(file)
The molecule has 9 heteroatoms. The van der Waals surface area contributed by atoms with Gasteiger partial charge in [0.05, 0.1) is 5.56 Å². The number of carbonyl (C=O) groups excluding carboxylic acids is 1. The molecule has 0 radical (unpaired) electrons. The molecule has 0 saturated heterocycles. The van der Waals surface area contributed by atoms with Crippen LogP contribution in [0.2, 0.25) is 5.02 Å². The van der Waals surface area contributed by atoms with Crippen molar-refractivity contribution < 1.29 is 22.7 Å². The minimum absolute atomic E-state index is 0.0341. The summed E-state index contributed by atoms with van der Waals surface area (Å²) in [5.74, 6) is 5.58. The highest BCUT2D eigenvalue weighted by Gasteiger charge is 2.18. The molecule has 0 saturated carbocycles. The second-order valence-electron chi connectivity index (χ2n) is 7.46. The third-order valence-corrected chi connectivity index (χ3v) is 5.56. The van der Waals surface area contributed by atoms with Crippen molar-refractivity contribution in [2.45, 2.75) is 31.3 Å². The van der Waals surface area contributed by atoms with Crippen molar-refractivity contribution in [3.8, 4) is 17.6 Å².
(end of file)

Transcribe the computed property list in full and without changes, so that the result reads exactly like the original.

The molecule has 9 heteroatoms. The van der Waals surface area contributed by atoms with Gasteiger partial charge in [0.05, 0.1) is 5.56 Å². The number of carbonyl (C=O) groups excluding carboxylic acids is 1. The molecule has 0 radical (unpaired) electrons. The molecule has 0 saturated heterocycles. The van der Waals surface area contributed by atoms with Crippen LogP contribution in [0.2, 0.25) is 5.02 Å². The van der Waals surface area contributed by atoms with Crippen molar-refractivity contribution < 1.29 is 22.7 Å². The minimum absolute atomic E-state index is 0.0341. The summed E-state index contributed by atoms with van der Waals surface area (Å²) in [5.74, 6) is 5.58. The highest BCUT2D eigenvalue weighted by Gasteiger charge is 2.18. The molecule has 0 saturated carbocycles. The second-order valence-electron chi connectivity index (χ2n) is 7.46. The third-order valence-corrected chi connectivity index (χ3v) is 5.56. The van der Waals surface area contributed by atoms with Crippen molar-refractivity contribution in [2.45, 2.75) is 31.3 Å². The van der Waals surface area contributed by atoms with Crippen molar-refractivity contribution in [3.8, 4) is 17.6 Å².